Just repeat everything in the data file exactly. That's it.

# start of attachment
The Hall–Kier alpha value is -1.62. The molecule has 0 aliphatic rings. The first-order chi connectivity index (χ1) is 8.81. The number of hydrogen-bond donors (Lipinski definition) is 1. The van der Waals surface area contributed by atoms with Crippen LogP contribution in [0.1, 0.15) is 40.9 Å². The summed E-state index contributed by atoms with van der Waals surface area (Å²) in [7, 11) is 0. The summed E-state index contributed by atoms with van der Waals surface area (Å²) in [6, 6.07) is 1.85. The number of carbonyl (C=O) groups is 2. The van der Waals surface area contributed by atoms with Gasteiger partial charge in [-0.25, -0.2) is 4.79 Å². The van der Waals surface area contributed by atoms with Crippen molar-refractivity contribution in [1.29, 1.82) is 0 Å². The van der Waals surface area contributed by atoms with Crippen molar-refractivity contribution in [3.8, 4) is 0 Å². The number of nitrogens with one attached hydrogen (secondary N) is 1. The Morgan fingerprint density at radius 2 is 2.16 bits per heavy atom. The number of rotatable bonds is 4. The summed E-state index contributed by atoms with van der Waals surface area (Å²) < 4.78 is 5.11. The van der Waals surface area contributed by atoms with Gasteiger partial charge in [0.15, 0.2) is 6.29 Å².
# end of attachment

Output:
The Hall–Kier alpha value is -1.62. The molecule has 0 aliphatic rings. The first-order chi connectivity index (χ1) is 8.81. The number of hydrogen-bond donors (Lipinski definition) is 1. The van der Waals surface area contributed by atoms with Crippen LogP contribution in [0.1, 0.15) is 40.9 Å². The summed E-state index contributed by atoms with van der Waals surface area (Å²) in [7, 11) is 0. The summed E-state index contributed by atoms with van der Waals surface area (Å²) in [6, 6.07) is 1.85. The number of carbonyl (C=O) groups is 2. The van der Waals surface area contributed by atoms with Gasteiger partial charge in [-0.25, -0.2) is 4.79 Å². The van der Waals surface area contributed by atoms with Crippen molar-refractivity contribution in [1.29, 1.82) is 0 Å². The van der Waals surface area contributed by atoms with Crippen molar-refractivity contribution in [3.8, 4) is 0 Å². The number of nitrogens with one attached hydrogen (secondary N) is 1. The Morgan fingerprint density at radius 2 is 2.16 bits per heavy atom. The number of rotatable bonds is 4. The summed E-state index contributed by atoms with van der Waals surface area (Å²) < 4.78 is 5.11. The van der Waals surface area contributed by atoms with Gasteiger partial charge in [0.15, 0.2) is 6.29 Å².